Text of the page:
Sunday, February 28, 2010
Every post deserves a picture so here's today's:
I didn't take it, but I thought it was cute (and tack related!).
Saturday, February 27, 2010
Friday, February 26, 2010
Thursday, February 25, 2010
The only problem? It's not getting here soon enough.Every single day this week, I have waited for the mailman to bring me my new horsie. Every single day I have been disappointed.
Wednesday, February 24, 2010
And when I say "the real thing," I mean exactly that. Google Images is a great tool, but pictures on a computer screen can never compare to real world observation. I like to touch and feel and peek under flaps and flip things over to see their undersides and.... Well, you get the picture!
So, with that in mind, I took a break from my studio and spent the day looking at real tack with my friend, Teresa.
Our first stop was an upscale English tack shop in Boulder, Colorado. I had not shopped there before and honestly, I can't really afford to shop there at all. Still, Teresa and I had a great time looking and touching and dreaming. I was especially impressed with this wall of Butets. Sigh. I just love a good French saddle...After we left FoxCreek, we headed back east to the barn where Teresa keeps her horse. There is a wonderful communal tack room there filled with high end dressage saddles,
Tuesday, February 23, 2010
Monday, February 22, 2010
Sunday, February 21, 2010
Friday, February 19, 2010
My inspiration for this piece a pony sized pleasure harness that was featured on this blog nearly a year ago.
Thursday, February 18, 2010
Wednesday, February 17, 2010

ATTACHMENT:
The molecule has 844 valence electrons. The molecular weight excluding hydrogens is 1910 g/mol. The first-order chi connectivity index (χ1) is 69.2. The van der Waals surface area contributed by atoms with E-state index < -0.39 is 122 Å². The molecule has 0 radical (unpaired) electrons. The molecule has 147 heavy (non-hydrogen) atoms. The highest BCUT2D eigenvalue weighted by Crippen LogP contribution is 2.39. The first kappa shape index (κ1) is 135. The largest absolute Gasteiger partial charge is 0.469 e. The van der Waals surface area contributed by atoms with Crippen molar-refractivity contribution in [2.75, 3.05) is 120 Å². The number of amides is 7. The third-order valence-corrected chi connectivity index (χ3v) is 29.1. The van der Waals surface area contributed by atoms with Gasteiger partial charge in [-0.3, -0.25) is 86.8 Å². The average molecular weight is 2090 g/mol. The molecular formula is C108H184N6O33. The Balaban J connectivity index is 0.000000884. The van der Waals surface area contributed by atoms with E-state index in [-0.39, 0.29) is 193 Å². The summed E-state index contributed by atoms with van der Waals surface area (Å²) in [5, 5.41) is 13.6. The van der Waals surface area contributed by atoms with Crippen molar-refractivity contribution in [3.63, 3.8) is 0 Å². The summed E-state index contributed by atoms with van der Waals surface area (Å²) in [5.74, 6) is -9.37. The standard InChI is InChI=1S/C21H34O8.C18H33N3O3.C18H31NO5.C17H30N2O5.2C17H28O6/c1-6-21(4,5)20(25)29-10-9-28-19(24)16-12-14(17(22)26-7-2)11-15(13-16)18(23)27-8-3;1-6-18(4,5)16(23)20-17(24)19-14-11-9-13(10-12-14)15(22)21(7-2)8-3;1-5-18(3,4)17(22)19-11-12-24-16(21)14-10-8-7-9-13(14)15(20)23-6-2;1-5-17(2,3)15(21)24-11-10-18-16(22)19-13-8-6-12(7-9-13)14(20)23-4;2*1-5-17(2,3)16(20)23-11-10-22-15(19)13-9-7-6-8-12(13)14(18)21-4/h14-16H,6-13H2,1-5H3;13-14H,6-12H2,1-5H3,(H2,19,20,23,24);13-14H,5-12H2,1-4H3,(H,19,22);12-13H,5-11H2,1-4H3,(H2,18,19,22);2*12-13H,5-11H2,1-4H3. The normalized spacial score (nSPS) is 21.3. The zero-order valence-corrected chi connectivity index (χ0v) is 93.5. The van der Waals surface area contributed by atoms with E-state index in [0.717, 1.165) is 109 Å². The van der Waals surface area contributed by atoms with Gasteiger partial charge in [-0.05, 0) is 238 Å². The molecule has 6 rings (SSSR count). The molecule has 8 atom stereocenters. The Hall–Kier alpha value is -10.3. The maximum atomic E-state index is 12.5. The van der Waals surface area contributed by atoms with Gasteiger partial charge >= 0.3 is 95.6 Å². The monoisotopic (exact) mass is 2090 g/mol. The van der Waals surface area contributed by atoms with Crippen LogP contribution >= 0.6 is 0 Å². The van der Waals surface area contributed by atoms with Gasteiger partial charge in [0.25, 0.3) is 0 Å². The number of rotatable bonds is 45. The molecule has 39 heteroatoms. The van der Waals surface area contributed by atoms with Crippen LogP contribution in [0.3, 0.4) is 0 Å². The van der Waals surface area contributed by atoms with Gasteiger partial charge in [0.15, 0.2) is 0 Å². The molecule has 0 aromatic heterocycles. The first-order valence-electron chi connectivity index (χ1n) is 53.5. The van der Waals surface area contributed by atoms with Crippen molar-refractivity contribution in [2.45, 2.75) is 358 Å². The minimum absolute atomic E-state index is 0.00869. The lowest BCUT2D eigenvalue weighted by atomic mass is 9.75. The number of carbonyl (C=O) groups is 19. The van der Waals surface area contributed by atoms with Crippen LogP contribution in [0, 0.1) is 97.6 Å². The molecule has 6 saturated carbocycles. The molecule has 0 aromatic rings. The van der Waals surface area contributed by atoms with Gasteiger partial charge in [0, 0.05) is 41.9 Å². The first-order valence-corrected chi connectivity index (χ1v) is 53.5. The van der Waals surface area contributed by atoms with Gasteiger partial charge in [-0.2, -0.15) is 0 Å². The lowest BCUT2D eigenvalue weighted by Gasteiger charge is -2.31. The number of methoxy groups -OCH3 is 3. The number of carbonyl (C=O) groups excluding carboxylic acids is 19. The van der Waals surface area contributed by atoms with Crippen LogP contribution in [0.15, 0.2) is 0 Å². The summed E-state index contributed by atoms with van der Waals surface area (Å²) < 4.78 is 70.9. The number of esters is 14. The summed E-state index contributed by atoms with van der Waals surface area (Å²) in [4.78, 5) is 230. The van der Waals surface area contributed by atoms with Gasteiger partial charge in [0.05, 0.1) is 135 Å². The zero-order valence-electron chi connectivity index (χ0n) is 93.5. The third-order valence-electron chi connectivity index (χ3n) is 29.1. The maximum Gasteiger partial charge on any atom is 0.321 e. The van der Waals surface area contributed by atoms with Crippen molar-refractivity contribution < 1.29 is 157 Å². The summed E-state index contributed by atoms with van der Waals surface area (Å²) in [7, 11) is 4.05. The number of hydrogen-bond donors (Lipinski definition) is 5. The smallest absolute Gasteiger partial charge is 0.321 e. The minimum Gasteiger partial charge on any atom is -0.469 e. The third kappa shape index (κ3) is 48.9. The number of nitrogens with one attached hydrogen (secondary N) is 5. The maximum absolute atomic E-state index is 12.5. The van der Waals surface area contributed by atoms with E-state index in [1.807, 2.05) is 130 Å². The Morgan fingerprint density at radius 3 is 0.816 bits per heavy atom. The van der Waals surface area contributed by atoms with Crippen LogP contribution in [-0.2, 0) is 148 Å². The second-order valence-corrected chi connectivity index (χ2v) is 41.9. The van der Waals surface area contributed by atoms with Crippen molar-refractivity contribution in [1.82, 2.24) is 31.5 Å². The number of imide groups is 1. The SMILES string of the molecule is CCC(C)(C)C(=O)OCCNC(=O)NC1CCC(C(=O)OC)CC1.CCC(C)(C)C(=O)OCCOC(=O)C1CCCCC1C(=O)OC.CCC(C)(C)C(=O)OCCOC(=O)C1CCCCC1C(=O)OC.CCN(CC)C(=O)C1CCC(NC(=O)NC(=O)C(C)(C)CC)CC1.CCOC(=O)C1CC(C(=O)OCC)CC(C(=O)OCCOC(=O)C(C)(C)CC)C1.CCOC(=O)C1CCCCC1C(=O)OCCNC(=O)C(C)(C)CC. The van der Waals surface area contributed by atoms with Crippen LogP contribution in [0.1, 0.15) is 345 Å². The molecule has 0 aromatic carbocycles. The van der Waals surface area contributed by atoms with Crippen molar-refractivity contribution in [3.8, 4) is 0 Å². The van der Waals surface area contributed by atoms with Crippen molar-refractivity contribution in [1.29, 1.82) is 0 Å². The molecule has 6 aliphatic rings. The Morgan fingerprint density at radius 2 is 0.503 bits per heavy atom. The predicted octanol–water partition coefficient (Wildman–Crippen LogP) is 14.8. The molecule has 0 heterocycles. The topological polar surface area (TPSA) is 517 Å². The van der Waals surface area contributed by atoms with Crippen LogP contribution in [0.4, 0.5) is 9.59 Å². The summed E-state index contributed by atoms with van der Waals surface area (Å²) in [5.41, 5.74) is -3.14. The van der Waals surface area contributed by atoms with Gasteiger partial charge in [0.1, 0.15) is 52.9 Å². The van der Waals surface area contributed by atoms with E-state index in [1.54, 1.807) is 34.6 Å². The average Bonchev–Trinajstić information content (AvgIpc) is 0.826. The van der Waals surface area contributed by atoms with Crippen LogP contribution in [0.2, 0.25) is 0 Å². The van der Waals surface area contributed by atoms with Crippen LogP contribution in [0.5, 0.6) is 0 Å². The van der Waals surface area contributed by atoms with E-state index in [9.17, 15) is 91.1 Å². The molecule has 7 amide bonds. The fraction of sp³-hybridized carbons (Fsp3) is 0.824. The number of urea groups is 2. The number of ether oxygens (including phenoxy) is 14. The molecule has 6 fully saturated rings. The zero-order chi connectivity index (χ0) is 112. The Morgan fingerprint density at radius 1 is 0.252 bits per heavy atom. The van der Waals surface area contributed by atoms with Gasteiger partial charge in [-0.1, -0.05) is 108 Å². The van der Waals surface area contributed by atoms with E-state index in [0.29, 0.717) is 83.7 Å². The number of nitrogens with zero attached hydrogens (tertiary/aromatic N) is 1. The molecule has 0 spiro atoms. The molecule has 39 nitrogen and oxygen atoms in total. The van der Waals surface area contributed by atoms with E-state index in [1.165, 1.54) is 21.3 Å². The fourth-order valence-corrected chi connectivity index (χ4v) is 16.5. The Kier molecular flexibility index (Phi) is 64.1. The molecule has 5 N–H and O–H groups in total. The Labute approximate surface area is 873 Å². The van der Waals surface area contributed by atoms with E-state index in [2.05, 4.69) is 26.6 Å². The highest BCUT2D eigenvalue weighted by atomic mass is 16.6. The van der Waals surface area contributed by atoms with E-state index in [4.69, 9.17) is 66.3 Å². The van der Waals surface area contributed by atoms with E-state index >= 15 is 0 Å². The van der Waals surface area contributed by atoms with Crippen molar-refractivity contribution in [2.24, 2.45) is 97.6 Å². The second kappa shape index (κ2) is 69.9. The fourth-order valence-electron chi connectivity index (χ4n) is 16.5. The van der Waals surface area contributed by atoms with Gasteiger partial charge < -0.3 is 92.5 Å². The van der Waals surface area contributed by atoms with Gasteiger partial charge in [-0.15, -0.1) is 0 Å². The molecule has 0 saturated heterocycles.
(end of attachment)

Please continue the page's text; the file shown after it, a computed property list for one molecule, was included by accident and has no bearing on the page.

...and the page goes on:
Tuesday, February 16, 2010
Monday, February 15, 2010
Sunday, February 14, 2010
Today's Tack Tip is for everyone who's ever wanted a pink heart saddle even if it might land them on the Tacky Tack blog!This is a surprisingly easy effect to produce in miniature. You will need the usual tackmaking tools and supplies plus a rotary leather punch and two types of leather--lightweight tooling calf and some variety of colored leather.
As always, I start out by preparing my leather. This project works best when the tooling calf is very, very thin so that means a lot of skiving.Once I've achieved roughly the desired thickness, I ditch the knife and go in with sandpaper. I tend to alternate between sanding and treating with gum tragacanth until I have a smooth, even surface. Next, I flip the leather back onto its grain side. Using a clean paintbrush, I wet the leather... and lightly tool a heart into its still damp surface. I used the tip of my awl to do this. Here's my "secret weapon" for creating the round tops of the heart.
I choose the punch size that most closely corresponds to my tooled heart and then I carefully punch out the tops. I want to make sure I'm punching through the leather rather than twisting and tearing. Still, despite my best efforts, some fuzzies are inevitable.
Using a sharp X-acto knife I cut out the bottom section of the heart. The heart on the left has been punched and cut but not cleaned up. To make it look more like the hearts on the right, I will carefully trim the fuzzies with my X-acto knife and treat all the interior edges with gum tragacanth. I don't rush through this stage. The cleaner and smoother the inside edges, the better the finished product will look. The last step is to glue the tooling leather over the colored leather. I am mindful not to let any glue ooze out and ruin the clean and polished look I've been working towards.And that's it--hope your Valentines Day is a good one!